Following my previous post, I’m explaining how to use Azure Blob Storage for OpenShift internal docker registry storage.Read more
Here is what I did for creating my demo cluster for OpenShift Container Platform 3.5 on Azure.
- Three masters with etcd (same hosts). These masters are also infra nodes.
- One node (We can add more nodes later if we need)
- One Azure Load Balancer with two public IP (master endpoint and router endpoint) We can’t separate these endpoints into two ALB because Azure doesn’t allow creating two or more ALBs with one backend pools.
While I'm reading the document, I found difficulty in resource file naming.
To summarize first:
- "name" property of the project.json uses as the assembly name of the .NET Core project. The top level folder name is used if this property is not specified.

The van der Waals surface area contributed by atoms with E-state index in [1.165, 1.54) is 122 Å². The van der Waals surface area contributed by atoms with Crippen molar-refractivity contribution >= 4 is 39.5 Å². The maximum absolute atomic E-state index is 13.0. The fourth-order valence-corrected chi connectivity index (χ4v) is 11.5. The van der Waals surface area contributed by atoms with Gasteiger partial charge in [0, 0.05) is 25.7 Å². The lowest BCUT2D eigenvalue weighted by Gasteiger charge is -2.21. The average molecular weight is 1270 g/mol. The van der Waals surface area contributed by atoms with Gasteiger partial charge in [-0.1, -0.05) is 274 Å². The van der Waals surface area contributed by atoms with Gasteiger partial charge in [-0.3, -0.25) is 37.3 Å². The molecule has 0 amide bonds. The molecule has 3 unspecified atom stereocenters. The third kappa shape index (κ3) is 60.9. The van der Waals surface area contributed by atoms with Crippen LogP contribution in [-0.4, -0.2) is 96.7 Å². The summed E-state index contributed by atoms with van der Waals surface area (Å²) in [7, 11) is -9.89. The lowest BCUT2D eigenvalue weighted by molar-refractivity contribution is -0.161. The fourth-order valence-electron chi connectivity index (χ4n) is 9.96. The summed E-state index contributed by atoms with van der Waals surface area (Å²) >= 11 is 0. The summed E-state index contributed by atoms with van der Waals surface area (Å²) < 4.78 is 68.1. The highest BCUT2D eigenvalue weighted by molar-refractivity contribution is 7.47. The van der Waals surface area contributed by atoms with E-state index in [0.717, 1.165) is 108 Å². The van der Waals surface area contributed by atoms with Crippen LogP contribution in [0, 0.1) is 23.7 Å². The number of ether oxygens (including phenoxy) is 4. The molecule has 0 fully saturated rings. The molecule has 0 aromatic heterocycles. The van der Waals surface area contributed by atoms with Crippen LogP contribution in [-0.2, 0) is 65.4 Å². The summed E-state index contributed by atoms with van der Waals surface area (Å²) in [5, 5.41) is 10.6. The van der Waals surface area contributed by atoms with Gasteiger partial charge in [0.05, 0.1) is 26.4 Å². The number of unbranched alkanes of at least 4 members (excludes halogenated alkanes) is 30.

- We must abbreviate the assembly name from the resource class FQDN if the FQDN starts with the assembly name.
- We must use full FQDN if the FQDN doesn't start with the assembly name.
This blog describes two things.
- How to store session data out of the ASP.NET Core process
- How to separate the life cycle of session data from that of ASP.NET Core process and host
In the background, ASP.NET Core app can run as a container (docker) architecture. When ASP.NET Core app runs as a docker, it's easy to scale up and down. In this situation, we would like to store session data out of Docker containers and separate lifecycle. However, you may think if we can store session data out of the ASP.NET Core process, we can separate the lifecycle of session data from that of ASP.NET Core process and host at the same time. However, this is not necessarily so at present ASP.NET Core. I explain it based on the Microsoft's document.Read more